Oral Rehabilitation – Occlusal Bite Reconstruction
Full mouth ‘Oral Rehabilitation’ should be performed with an emphasis of an ‘Occlusal Bite Reconstruction’ not just aesthetics. Bite reconstruction can be either Partial Bite Reconstruction or Full Bite Reconstruction.
A. Partial bite reconstruction – left right and forward bites
After bite adjustment and hinge bite you will have a protective hinge bite, that is balanced left to right side on the back teeth. However, your prosthodontist will inform you that maybe one, two or three of your other bites are unprotected.
For example, your left bite may be unprotected because you have worn your lower left canine tooth away from grinding at night.
This tooth may need a composite resin overlay, porcelain veneer or ideally a crown to create a left protective bite.
B. Full mouth bite reconstruction
Full mouth bite reconstruction usually involves building up all the teeth at once because most of the teeth have worn down too much with age. When the worn out teeth are built up a variety of restorative materials can be used. This includes:
- Composite resin overlays
- Porcelain veneers
- Crowns and bridges
- Implant crowns and implant dentures
This building up process will increase the facial height (nose to chin distance) of the patient back to the age of 25 years old and is called increased vertical dimension.
Showcase of Full Mouth Bite Reconstruction (Rehabilitation) of recent Patient Cases
After – Finished crowns & fixed bridges for full mouth occlusal (bite) reconstruction (rehabilitation).
After – Final occlusal bite reconstruction (rehabilitation) using some resin overlays lower incisors, remainder crowns
Before – Short worn damaged angled teeth.
After – Finished ‘straight’ crowns following full mouth occlusal (bite) reconstruction (rehabilitation).
After – Finished crowns and bridge for full mouth occlusal (bite) reconstruction (rehabilitation) but treatment ongoing on patients left side.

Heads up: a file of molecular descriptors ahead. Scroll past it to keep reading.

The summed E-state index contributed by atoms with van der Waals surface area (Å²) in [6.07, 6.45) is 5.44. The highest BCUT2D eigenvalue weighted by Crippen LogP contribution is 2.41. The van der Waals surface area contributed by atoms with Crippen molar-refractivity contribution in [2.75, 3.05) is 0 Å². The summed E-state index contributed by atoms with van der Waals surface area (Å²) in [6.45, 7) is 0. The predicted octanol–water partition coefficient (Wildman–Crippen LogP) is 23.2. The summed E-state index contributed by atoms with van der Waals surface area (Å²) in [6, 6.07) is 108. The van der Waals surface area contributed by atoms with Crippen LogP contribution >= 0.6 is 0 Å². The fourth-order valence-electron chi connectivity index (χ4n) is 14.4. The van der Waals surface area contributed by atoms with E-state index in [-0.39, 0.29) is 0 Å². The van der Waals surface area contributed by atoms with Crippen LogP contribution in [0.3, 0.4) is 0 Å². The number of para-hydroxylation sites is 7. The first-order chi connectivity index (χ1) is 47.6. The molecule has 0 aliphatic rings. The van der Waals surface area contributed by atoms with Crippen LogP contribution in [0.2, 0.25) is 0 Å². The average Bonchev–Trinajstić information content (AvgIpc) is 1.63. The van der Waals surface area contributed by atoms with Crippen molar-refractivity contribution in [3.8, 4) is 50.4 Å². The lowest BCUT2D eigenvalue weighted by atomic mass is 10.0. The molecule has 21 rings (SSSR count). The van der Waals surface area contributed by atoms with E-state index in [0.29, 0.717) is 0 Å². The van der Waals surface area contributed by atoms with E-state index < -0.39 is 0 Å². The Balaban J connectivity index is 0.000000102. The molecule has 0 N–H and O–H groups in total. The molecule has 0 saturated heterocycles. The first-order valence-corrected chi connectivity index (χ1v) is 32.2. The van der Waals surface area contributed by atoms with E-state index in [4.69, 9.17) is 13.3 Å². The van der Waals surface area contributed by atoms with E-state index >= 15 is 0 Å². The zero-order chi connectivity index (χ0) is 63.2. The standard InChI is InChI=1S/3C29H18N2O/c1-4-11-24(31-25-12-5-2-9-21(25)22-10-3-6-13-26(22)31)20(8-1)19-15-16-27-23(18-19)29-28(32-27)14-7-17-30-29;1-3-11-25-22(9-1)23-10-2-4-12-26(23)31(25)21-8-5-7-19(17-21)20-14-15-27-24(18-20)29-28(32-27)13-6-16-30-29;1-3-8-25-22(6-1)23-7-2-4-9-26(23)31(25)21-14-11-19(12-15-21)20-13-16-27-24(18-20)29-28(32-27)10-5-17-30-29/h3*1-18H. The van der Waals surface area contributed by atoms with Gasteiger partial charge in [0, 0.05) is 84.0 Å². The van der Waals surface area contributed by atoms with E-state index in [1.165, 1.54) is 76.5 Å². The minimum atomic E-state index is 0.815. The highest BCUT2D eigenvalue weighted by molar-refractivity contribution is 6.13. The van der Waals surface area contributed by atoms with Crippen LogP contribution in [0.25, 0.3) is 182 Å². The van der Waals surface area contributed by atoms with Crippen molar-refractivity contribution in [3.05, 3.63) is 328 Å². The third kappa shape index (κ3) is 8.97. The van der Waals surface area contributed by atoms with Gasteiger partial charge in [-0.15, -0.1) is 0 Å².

Repositioning teeth involves Orthodontist treatment
Your referral to an orthodontist is for repositioning your very poorly arranged teeth so that prosthodontic occlusal (bite) therapy will be more successful. Also, if an orthodontist can reposition your teeth optimally, your teeth may not need crowns or other restorative procedures. However, this ideal situation only occurs when there is no mismatching of the tooth size and jaw size. We only precisely know this towards the end of Orthodontic Therapy.
As mentioned, there are 4 bites, namely, hinge, right, left and forward bites. Each of these bites must be made protective to prevent premature cracking or wear of teeth or painful facial muscles or jaw joints. Also, protective bites are largely responsible for keeping teeth from drifting after orthodontics.
In some cases, an orthodontist can re-arrange all your teeth but not achieve even one fully protective bite. However, what the orthodontist does do is place the teeth in a position that makes it possible and easier for a prosthodontist to bio-design protective bites.
During your orthodontic treatment, your orthodontist will refer you back to Your Dental Specialist for an occlusal bite evaluation and for further recommendations in the management of your treatment. Two or three consultations with Your Dental Specialist during orthodontics are often necessary before both the orthodontist and I are happy to remove the braces.
Occlusal Prosthodontic treatment
During these consultations, the likely need for occlusal prosthodontic treatment will become evident to all of us. The various treatments that may need to be performed on the day or several days after the braces are removed include:
- Occlusal bite adjustment or spot grinding of back teeth to create mini flat helicopter landing pads for the points or cusps to create a protective hinge bite on the back teeth – left to right sides.
- Bonding or splinting of the lower incisor teeth (in a hygienic manner) with composite resin to prevent drifting when an orthodontic splinting wire is not indicated.
- Placing crowns or resin overlays or porcelain veneers on the lower canine teeth to create left and right protective bites.
- Building-up upper incisor or canine teeth with the bonded composite resin overlays to help create forward or left and right protective bites.